Oddballs or Innovators?

I attended a conference last week in Nebraska and was thrilled to meet Chris Helzer, of “The Prairie Ecologist.” I’ve followed this blog for several years, even though I don’t live in a prairie state, just because I admire his skill with words and pictures. Finding “words for wildlife” seems to come easily to Helzer, so I didn’t know what to say when he told me he’s “not a writer, just a biologist with a camera.” This humble guy is definitely a writer. In this post, for example, he conveys technical material in an approachable way. I also like his thought-provoking conclusion. Oh, to be as good at this as Helzer is …

The Prairie Ecologist

I spotted an upland sandpiper on top of a power pole last week.  In central Nebraska, that’s not really noteworthy – upland sandpipers are pretty common across much of the state.  They tend to nest in large open grasslands with short vegetation structure, and Nebraska has an abundance of that kind of habitat.  This particular sandpiper, however, was perched on a pole surrounded by what looked to be miles of contiguous cropland.  Seeing the sandpiper in that context got me thinking about how conservation scientists deal with patterns in data and, more particularly, the outliers that don’t fit those patterns.

This is not the upland sandpiper I saw surrounded by cornfields, but another one who was living where he was "supposed" to be living - in big open grasslands near Norden, Nebraska. This is not the upland sandpiper I saw surrounded by cornfields, but another one who was living where he was “supposed” to be living – in big open grasslands near Norden, Nebraska.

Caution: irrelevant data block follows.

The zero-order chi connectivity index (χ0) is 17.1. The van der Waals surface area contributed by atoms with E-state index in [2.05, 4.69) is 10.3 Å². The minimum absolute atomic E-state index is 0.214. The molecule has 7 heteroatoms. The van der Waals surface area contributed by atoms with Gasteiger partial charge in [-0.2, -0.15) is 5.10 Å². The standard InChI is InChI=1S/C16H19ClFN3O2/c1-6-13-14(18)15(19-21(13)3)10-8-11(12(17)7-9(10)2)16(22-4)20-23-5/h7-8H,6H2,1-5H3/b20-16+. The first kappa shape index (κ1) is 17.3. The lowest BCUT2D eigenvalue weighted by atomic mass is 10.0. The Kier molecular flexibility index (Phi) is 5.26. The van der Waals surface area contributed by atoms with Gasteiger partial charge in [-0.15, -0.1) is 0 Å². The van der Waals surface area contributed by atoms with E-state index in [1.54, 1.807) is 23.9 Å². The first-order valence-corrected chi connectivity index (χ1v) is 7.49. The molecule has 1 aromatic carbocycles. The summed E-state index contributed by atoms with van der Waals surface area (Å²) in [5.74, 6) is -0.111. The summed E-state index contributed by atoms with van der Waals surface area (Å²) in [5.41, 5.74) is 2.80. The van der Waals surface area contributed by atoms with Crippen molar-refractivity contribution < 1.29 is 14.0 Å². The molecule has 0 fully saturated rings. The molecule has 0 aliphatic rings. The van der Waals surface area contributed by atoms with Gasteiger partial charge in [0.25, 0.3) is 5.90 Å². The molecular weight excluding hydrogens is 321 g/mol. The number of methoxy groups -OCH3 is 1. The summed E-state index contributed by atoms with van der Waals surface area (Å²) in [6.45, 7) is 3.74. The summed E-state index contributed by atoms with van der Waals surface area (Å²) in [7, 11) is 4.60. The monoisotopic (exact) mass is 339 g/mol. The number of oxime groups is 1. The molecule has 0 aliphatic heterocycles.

My graduate research focused on grassland birds in fragmented prairies.  I categorized bird species by the size of prairie…

View original post 623 more words

Leave a Reply

Fill in your details below or click an icon to log in:

WordPress.com Logo

You are commenting using your WordPress.com account. Log Out / Change )

Twitter picture

You are commenting using your Twitter account. Log Out / Change )

Facebook photo

You are commenting using your Facebook account. Log Out / Change )

Google+ photo

You are commenting using your Google+ account. Log Out / Change )

Connecting to %s

Create a free website or blog at WordPress.com.

Up ↑

%d bloggers like this: